Unarmed matador jumps over the head of a charging bull in a bullring at Mont-De-Marsan, France.
Spectators watch from the stand. Bull attacks the matador. Fellow members lift the wounded bull fighter and leads him outside the bullring.
French soldiers on coast in France. A tank moves in the city. French soldiers march toward front line. French medium tank Somua F-1933 passes across terrain. A man fires rifle. Wrecked tank seen. A jeep and motorcycle follow. Soldiers rest. French light tank Renault R-1933 moves across rough terrain. Wrecked tanks seen. French Army soldiers and officers check tanks.
Visitors walking about the grounds of the Chicago World's Fair of 1933-34.. A dirigible flies in sky in background. View of a garden and buildings far off. Trees at the side of the path. 'PARIS' written on a building of the exhibit of France, with smoke stacks imitative of the funnels on a ship of the French Line.. People enter the building.
Excerpts from concert performed by Austrian pianist Paul Wittgenstein, who lost his right hand in World War I. He plays Maurice Ravel's Concerto For The Left Hand, in Salle Pleyel, Paris, France, January 17, 1933. Wittgenstein is dressed formally, in white tie, for the occasion, with right sleeve hanging loose. He wears glasses and plays on a Baldwin grand piano. Camera views mostly from above keyboard and performer. Wittgenstein bows for camera, while seated, at end of performance.
Designs by various international scientists and inventors who have contributed to solving the problems of rocket motor development, based on the German preparatory work. Their combustion chamber designs owe much to the German pioneers in the field. Shown are design sketches by Russian scientist, Konstantin Tsiolkovsky (Ziolkowsky) in 1914; French inventor Henri Melot, in 1920; German Friedrich Zander, in 1931; Bull, 1932; The American Rocket Society, with several designs from 1932; and The Cleveland Rocket Society. Views of rocket combustion research mactivity by Ernst Loebell of the Cleveland Rocket Society in 1933. He is seen outdoors in the snow with his apparatus. View of Loebell's test firing stand, and a picture of an actual test firing, outdoors. Ernst Loebell with model and rocket motor from his spaceship projects of 1934 and at the International Exposition dedicated to Art and Technology in Modern Life held in Paris, 1937. Cutaway views of the spaceship. The rocket motor wrapped in cooling coils. Rocket motor design by John Shesta of the American Rocket Society, from 1934. Design by Rene Armengaud of France, in 1934 and Deich in 1935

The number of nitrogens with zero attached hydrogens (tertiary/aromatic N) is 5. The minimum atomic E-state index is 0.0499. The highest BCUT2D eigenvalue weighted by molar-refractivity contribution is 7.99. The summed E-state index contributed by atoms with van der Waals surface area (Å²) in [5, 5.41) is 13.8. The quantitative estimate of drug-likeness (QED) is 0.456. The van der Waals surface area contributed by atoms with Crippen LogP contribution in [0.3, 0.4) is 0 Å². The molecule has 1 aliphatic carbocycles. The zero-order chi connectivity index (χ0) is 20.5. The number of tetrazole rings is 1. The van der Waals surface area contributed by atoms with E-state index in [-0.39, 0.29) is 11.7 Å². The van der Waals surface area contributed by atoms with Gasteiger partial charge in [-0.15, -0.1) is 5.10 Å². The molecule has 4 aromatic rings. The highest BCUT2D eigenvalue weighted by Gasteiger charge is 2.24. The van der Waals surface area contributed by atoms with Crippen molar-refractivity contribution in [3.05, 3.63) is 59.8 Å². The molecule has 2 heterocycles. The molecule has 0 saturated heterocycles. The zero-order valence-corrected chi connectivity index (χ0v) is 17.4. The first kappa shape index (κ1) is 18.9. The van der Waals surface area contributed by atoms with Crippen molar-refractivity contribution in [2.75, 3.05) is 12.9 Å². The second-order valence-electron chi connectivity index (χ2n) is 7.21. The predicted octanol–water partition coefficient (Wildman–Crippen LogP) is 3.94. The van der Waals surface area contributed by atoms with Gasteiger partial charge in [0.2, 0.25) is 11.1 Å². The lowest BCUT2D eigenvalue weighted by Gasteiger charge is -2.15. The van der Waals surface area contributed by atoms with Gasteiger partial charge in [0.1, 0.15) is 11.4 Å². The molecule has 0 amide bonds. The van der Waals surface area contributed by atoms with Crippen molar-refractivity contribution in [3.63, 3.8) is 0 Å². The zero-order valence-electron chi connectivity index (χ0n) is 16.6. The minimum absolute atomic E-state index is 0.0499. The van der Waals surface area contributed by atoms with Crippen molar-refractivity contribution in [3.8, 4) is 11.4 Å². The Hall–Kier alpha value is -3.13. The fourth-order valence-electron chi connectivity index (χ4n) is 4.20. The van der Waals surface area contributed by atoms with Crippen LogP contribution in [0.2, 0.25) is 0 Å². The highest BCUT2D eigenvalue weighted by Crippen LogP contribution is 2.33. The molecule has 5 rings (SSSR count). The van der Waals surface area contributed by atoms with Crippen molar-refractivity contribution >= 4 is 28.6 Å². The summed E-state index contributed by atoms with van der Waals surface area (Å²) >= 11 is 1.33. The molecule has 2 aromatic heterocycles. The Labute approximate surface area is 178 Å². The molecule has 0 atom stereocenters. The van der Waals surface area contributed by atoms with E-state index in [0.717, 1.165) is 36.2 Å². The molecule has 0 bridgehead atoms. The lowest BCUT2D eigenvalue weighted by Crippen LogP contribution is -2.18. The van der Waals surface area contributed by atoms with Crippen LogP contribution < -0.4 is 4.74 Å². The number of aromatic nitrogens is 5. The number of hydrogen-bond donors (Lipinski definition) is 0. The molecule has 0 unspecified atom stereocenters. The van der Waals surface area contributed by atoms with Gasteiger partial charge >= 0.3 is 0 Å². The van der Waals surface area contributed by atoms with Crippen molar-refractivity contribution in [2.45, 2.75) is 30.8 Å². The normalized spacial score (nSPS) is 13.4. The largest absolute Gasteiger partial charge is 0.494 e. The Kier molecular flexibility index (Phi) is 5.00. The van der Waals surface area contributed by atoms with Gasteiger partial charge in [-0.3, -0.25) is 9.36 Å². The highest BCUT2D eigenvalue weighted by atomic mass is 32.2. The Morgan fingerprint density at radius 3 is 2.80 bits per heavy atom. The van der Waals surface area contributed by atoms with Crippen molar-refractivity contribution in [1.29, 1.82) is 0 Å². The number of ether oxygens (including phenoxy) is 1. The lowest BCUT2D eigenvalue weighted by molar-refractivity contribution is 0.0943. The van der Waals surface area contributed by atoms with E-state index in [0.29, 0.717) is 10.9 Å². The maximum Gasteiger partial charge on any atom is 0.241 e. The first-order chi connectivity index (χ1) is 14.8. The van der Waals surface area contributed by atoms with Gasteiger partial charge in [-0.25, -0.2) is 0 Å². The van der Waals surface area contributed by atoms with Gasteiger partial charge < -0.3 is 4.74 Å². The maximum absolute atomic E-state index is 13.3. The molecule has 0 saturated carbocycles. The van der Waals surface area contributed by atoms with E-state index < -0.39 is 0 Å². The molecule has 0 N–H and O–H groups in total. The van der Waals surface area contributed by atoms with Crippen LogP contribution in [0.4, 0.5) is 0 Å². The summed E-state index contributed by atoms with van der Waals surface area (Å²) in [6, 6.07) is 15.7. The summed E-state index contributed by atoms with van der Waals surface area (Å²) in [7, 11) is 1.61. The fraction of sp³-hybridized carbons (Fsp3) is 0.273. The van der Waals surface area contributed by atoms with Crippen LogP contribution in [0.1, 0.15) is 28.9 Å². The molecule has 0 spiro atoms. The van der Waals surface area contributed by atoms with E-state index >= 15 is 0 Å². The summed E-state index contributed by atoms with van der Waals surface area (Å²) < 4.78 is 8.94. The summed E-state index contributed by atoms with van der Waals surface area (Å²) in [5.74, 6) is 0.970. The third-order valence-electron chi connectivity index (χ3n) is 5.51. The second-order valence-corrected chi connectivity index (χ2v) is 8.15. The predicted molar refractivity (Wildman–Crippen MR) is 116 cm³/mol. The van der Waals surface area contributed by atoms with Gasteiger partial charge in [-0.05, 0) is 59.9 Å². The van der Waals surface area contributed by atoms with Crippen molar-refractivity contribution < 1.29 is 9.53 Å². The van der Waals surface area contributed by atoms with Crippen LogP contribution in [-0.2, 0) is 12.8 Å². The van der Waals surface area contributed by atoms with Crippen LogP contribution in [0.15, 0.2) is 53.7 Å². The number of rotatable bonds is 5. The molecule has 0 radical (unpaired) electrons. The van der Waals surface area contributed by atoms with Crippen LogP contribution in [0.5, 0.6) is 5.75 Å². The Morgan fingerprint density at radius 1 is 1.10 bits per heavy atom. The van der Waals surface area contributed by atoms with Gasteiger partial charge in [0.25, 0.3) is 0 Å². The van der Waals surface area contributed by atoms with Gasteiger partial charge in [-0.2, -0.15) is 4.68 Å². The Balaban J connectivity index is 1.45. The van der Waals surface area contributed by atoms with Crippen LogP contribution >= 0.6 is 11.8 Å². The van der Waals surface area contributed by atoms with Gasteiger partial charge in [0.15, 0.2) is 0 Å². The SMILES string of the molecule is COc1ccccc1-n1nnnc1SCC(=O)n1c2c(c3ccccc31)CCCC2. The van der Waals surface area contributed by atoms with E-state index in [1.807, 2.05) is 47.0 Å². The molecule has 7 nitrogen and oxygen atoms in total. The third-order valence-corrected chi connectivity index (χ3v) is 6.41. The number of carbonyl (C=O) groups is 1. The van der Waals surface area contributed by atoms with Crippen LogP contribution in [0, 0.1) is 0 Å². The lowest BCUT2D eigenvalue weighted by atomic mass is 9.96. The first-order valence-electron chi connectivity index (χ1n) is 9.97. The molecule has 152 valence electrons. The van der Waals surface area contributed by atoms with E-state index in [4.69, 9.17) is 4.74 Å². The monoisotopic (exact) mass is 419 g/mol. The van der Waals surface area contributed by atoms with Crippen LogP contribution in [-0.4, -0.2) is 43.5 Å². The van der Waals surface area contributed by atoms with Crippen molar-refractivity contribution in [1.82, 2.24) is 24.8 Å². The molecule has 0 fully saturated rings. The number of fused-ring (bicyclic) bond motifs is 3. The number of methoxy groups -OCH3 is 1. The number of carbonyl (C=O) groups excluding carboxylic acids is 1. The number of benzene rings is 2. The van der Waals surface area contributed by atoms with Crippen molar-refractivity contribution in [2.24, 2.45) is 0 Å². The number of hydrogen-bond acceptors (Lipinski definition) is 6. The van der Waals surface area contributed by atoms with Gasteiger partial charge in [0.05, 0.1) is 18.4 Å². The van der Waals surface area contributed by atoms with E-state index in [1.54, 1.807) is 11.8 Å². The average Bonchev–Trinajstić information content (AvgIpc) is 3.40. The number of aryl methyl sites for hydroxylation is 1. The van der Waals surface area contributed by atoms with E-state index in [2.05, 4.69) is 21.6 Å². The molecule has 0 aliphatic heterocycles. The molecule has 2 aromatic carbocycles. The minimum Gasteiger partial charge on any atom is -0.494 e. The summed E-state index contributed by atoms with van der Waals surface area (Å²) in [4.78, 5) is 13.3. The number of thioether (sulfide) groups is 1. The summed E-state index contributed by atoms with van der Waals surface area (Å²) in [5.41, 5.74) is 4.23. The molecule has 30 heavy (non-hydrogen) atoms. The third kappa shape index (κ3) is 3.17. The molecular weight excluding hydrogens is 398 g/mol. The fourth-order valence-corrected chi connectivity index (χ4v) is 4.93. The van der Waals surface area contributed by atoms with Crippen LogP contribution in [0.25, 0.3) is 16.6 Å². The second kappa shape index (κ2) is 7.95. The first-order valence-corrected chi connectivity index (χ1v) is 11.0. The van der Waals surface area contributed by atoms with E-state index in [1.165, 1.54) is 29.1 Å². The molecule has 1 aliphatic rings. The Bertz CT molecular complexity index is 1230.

Show girls in follies-like show, costumed as U.S. silver dollars and marching to tune and lyrics alluding to dramatic increase of currency in circulation, over the years. Animation with stacks of coins shows increase in national income from $46 billion,in 1933, to $71 billion, in 1939, and $142 billion in 1943. Back to the "follies dollars," a boy asks why, and then scenes of the Japanese attack on Pearl Harbor,are shown, with U.S. battleships being sunk. Wartime arms plants are shown. An M2A3 Light Tank rolls off a production line. Ships being constructed in a shipyard. B-24 Liberator bombers being built in a factory. Artillery shells being produced. Defense workers receiving their pay. The "follies dollars" group themselves to illustrate the fractions of income devoted to taxes and savings. But other spending is curtailed by wartime shortages. A woman talking with clerk in a drug store. U.S. Army troops crossing a pontoon bridge in open trucks, towing 75mm M1A1 howitzers. Infantry on the march. Animation showing industrial production devoted to war materiel and lots of dollars chasing few civilian goods. A grocery clerk offers to sell a woman customer butter for more than the established price, and she agrees. The "follies" performers then introduce the idea of an "inflationary dollar," and some history of past U.S. inflations. Animated examples of price inflation are shown. Glimpses of World War I scenes are seen, including: a 12-inch railway gun firing; a huge explosion from shell bursting near the camera; various scenes of infantry in action. Meanwhile, singing narration refers to the home front inflation due to competition for limited civilian goods. Map shows Europe and singing narration cites rising prices for food in occupied France and other countries suffering ravages of World War II. Montage of scenes showing needy civilians obtaining food in those countries. Animation shows increases, by 1944, in cost of U.S. civilian goods since the Pearl Harbor attack. "Follies" character called "Double-duty dollar," appears explaining he serves the war and curtails inflation on the home front by being saved through investments in War Bonds and stamps.